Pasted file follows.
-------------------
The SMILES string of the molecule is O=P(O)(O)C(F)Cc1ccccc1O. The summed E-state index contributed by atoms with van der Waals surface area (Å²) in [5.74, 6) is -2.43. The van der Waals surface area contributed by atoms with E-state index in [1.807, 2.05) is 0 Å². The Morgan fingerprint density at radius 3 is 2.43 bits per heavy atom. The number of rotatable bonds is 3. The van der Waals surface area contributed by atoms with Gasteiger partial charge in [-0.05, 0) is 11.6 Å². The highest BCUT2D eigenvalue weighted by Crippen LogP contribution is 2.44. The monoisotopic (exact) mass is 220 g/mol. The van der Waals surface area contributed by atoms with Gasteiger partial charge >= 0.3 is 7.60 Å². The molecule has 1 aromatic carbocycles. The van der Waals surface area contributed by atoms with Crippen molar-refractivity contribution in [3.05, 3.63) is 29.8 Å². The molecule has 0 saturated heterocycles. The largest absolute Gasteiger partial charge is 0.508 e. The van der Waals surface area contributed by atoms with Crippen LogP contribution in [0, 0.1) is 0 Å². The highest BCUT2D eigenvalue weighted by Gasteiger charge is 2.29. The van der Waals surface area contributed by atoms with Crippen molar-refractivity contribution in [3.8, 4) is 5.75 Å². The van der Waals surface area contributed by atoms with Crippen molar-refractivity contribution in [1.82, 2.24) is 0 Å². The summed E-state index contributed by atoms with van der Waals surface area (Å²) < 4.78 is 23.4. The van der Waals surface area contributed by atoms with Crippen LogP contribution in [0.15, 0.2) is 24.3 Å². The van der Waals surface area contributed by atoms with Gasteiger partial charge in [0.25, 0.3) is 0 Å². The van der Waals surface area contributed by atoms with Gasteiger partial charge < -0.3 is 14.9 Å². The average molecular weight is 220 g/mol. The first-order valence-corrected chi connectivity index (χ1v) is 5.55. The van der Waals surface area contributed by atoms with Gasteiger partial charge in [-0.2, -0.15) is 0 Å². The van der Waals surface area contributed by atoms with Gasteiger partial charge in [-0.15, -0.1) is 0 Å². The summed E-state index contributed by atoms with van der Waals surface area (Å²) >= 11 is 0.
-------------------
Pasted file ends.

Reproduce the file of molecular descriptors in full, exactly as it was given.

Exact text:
The SMILES string of the molecule is O=P(O)(O)C(F)Cc1ccccc1O. The summed E-state index contributed by atoms with van der Waals surface area (Å²) in [5.74, 6) is -2.43. The van der Waals surface area contributed by atoms with E-state index in [1.807, 2.05) is 0 Å². The Morgan fingerprint density at radius 3 is 2.43 bits per heavy atom. The number of rotatable bonds is 3. The van der Waals surface area contributed by atoms with Gasteiger partial charge in [-0.05, 0) is 11.6 Å². The highest BCUT2D eigenvalue weighted by Crippen LogP contribution is 2.44. The monoisotopic (exact) mass is 220 g/mol. The van der Waals surface area contributed by atoms with Gasteiger partial charge >= 0.3 is 7.60 Å². The molecule has 1 aromatic carbocycles. The van der Waals surface area contributed by atoms with Crippen molar-refractivity contribution in [3.05, 3.63) is 29.8 Å². The molecule has 0 saturated heterocycles. The largest absolute Gasteiger partial charge is 0.508 e. The van der Waals surface area contributed by atoms with Crippen LogP contribution in [0, 0.1) is 0 Å². The highest BCUT2D eigenvalue weighted by Gasteiger charge is 2.29. The van der Waals surface area contributed by atoms with Crippen molar-refractivity contribution in [3.8, 4) is 5.75 Å². The van der Waals surface area contributed by atoms with Crippen molar-refractivity contribution in [1.82, 2.24) is 0 Å². The summed E-state index contributed by atoms with van der Waals surface area (Å²) < 4.78 is 23.4. The van der Waals surface area contributed by atoms with Crippen LogP contribution in [0.15, 0.2) is 24.3 Å². The van der Waals surface area contributed by atoms with Gasteiger partial charge in [0.25, 0.3) is 0 Å². The van der Waals surface area contributed by atoms with Gasteiger partial charge < -0.3 is 14.9 Å². The average molecular weight is 220 g/mol. The first-order valence-corrected chi connectivity index (χ1v) is 5.55. The van der Waals surface area contributed by atoms with Gasteiger partial charge in [-0.2, -0.15) is 0 Å². The van der Waals surface area contributed by atoms with Gasteiger partial charge in [-0.15, -0.1) is 0 Å². The summed E-state index contributed by atoms with van der Waals surface area (Å²) >= 11 is 0.